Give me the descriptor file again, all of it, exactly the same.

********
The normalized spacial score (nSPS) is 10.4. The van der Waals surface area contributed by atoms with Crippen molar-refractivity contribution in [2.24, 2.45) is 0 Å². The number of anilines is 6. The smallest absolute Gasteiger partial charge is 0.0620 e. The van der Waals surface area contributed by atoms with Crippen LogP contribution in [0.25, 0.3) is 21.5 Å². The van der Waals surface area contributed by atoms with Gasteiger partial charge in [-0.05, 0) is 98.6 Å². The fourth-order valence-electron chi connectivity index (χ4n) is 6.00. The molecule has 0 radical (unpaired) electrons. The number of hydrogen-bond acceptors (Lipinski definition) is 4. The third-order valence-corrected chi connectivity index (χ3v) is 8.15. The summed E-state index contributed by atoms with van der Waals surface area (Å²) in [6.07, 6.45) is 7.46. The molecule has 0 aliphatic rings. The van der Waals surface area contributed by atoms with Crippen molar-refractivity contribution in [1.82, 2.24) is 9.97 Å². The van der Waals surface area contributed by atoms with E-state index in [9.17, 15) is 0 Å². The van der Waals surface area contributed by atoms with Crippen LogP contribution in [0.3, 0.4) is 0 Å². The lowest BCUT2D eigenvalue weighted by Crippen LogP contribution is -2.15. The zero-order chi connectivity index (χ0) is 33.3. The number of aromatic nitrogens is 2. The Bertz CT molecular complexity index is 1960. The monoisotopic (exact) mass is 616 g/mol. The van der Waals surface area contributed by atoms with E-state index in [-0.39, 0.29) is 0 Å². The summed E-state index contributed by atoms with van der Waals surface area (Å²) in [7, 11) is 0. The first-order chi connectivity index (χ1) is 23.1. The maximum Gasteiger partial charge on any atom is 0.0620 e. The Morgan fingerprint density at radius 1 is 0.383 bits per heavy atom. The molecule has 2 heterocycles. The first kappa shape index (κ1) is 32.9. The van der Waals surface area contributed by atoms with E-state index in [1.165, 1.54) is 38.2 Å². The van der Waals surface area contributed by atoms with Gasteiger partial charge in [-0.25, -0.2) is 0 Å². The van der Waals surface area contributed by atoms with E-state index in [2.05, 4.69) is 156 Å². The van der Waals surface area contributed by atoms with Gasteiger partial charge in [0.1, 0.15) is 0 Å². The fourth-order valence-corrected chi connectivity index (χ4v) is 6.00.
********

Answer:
The normalized spacial score (nSPS) is 10.4. The van der Waals surface area contributed by atoms with Crippen molar-refractivity contribution in [2.24, 2.45) is 0 Å². The number of anilines is 6. The smallest absolute Gasteiger partial charge is 0.0620 e. The van der Waals surface area contributed by atoms with Crippen LogP contribution in [0.25, 0.3) is 21.5 Å². The van der Waals surface area contributed by atoms with Gasteiger partial charge in [-0.05, 0) is 98.6 Å². The fourth-order valence-electron chi connectivity index (χ4n) is 6.00. The molecule has 0 radical (unpaired) electrons. The number of hydrogen-bond acceptors (Lipinski definition) is 4. The third-order valence-corrected chi connectivity index (χ3v) is 8.15. The summed E-state index contributed by atoms with van der Waals surface area (Å²) in [6.07, 6.45) is 7.46. The molecule has 0 aliphatic rings. The van der Waals surface area contributed by atoms with Crippen molar-refractivity contribution in [1.82, 2.24) is 9.97 Å². The van der Waals surface area contributed by atoms with E-state index in [9.17, 15) is 0 Å². The van der Waals surface area contributed by atoms with Crippen LogP contribution in [0.3, 0.4) is 0 Å². The lowest BCUT2D eigenvalue weighted by Crippen LogP contribution is -2.15. The zero-order chi connectivity index (χ0) is 33.3. The number of aromatic nitrogens is 2. The Bertz CT molecular complexity index is 1960. The monoisotopic (exact) mass is 616 g/mol. The van der Waals surface area contributed by atoms with E-state index in [-0.39, 0.29) is 0 Å². The summed E-state index contributed by atoms with van der Waals surface area (Å²) in [7, 11) is 0. The first-order chi connectivity index (χ1) is 23.1. The maximum Gasteiger partial charge on any atom is 0.0620 e. The Morgan fingerprint density at radius 1 is 0.383 bits per heavy atom. The molecule has 2 heterocycles. The first kappa shape index (κ1) is 32.9. The van der Waals surface area contributed by atoms with E-state index in [1.165, 1.54) is 38.2 Å². The van der Waals surface area contributed by atoms with Gasteiger partial charge in [-0.25, -0.2) is 0 Å². The van der Waals surface area contributed by atoms with E-state index in [2.05, 4.69) is 156 Å². The van der Waals surface area contributed by atoms with Gasteiger partial charge in [0.1, 0.15) is 0 Å². The fourth-order valence-corrected chi connectivity index (χ4v) is 6.00.